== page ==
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Sunday, September 05, 2004 - Page updated at 02:10 A.M.

Group rallies to allow nudity

By Tan Vinh
Seattle Times staff reporter

ALAN BERNER / THE SEATTLE TIMES
Nudist advocates at Discovery Park's North Beach play "metaphorically" naked beach games including this one where the object is to kick the ball through the hoop.
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They plopped their "Nude is natural" banner on a sandy beach at Discovery Park, laid out the beach balls and buckets and got fired up for their planned skinny-dipping.

"The only thing I swim in," said 59-year-old Richard Cummings of Seattle, "is my birthday suit."

But before most stripped beyond their bikinis and Speedos, party crasher No. 1, as Seattle Police Sgt. Clay Monson was dubbed, gave the organizers the news: "If we see any nudity, there will be an arrest. [Some citizens] declared they are offended by the nakedness," Monson told Mark Storey, who helped bring about 30 nudists together for a "naked beach rally" yesterday.

So most had to party on with something they didn't expect — tan lines.

This loose group of artists, activists and musicians who call themselves the Body Freedom Collaborative orchestrated the rally to push the city of Seattle to designate a "clothing-optional beach."

In Seattle, being nude is not considered illegal unless an onlooker finds it to be obscene behavior.

That someone yesterday was Randy Hansen of Magnolia, who lives at the end of the park and who called the police after one man took off his shorts. The nude man left before police arrived.

Another man who later went skinny-dipping was arrested for indecent exposure. And then the debate heated up.

Hansen said he was offended, especially since he had to cancel a beach outing so that his grandchildren wouldn't see adults exposing themselves. "I should not have to rearrange my plans," Hansen said.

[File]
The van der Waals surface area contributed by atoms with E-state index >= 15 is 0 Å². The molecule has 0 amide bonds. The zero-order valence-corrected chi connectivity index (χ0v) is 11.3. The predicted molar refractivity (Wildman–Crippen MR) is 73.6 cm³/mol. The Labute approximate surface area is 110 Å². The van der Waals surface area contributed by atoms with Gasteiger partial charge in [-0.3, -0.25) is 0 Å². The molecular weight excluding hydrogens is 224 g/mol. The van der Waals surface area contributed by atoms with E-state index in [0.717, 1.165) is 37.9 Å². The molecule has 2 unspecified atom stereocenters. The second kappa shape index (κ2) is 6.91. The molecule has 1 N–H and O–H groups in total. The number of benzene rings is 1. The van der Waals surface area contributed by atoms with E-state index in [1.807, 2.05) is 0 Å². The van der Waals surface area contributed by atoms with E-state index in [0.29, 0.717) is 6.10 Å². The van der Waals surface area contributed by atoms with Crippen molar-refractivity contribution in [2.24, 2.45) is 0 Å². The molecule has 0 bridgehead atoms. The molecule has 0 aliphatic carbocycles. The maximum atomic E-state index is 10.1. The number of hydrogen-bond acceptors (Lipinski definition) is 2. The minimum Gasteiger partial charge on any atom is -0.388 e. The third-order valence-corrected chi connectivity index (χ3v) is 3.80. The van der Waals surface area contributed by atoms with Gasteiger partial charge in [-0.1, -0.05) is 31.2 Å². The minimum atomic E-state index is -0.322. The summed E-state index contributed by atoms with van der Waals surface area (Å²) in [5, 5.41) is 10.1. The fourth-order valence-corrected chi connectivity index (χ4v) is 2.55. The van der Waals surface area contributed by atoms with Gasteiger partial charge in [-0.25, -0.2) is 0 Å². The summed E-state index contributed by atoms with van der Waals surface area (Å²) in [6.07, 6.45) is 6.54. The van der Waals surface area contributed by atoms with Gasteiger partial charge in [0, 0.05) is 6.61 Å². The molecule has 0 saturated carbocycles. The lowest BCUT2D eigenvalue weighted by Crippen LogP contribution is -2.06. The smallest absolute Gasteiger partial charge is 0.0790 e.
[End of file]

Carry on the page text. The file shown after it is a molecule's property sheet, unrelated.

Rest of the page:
"Frankly, I am offended that they are offended," said Storey, who teaches philosophy at Bellevue Community College. "All I am doing is being a human being ... Being naked does not cause any harm."

Nude beaches have existed in Washington — Teddy Bear Cove north of Bellingham, Clayton Beach south of Bellingham, Geoduck Beach in Olympia and Carkeek Park in North Seattle — but they drew only small crowds and were quickly stopped, mostly by park rangers and city or county governments after the word spread.

Nudists get nostalgic now for the days when there were so many remote beaches that they could be left alone.

"The urban sprawl is spreading toward the beaches," said Storey. "There is nowhere for us to go, so we have to learn to live together."

Storey said he has a list of beaches that could become clothing-optional areas. He would not divulge the list, but said he believes Discovery Park's north beach, near the lighthouse, would be ideal since no residential housing is within sight.

But as Storey learned yesterday, the uproar can still be loud. The city park won't put up signs designating a nude-beach area without public hearings, which supporters admit would kill any nude-beach effort because of public opposition.

Still, supporters are perplexed that a city that accepts naked bike riders in the annual Fremont Solstice Parade isn't open to nude beaches, especially since Canada, Oregon and California have them.

Wreck Beach in Vancouver, B.C., is one of the most famous nude beaches in North America.

In Oregon, state park officials have accepted nude beaches because it's not illegal to be naked. In the case of Rooster Rock State Park on the Columbia River, one of the Northwest's most popular nude beaches, park officials put up signs designating the nude area to warn other patrons.

In California, the acceptance is more implicit. Senior park officials said no "official nude beaches" exist in California but acknowledged there are areas where beachgoers are naked. "Unless somebody complains, we just leave them alone," said California state park official Roy Stearns.

Torrey Pines Beach in San Diego is home to a strip called "Black's Beach," arguably America's most popular nude beach, with up to 7,000 visitors on summer Sundays. The beach is owned by the city and the state park. In 1999, the city began to ban nudity so naked beachgoers now hang out on the state-run side.

Claudia Kellersch, a representative from Black's Beach Bares, a group that promotes nude-beach activities, came to Discovery Park yesterday to support the effort.

A former Bellevue resident, Kellersch said she was bothered that Washington has not been as open as its neighboring states. Nudists, she said, "are just another group of beach users. We are just like the fishermen, the water-skiers or the motorboat users."

Tan Vinh: 206-515-5656 or tvinh@seattletimes.com

Copyright © 2004 The Seattle Times Company

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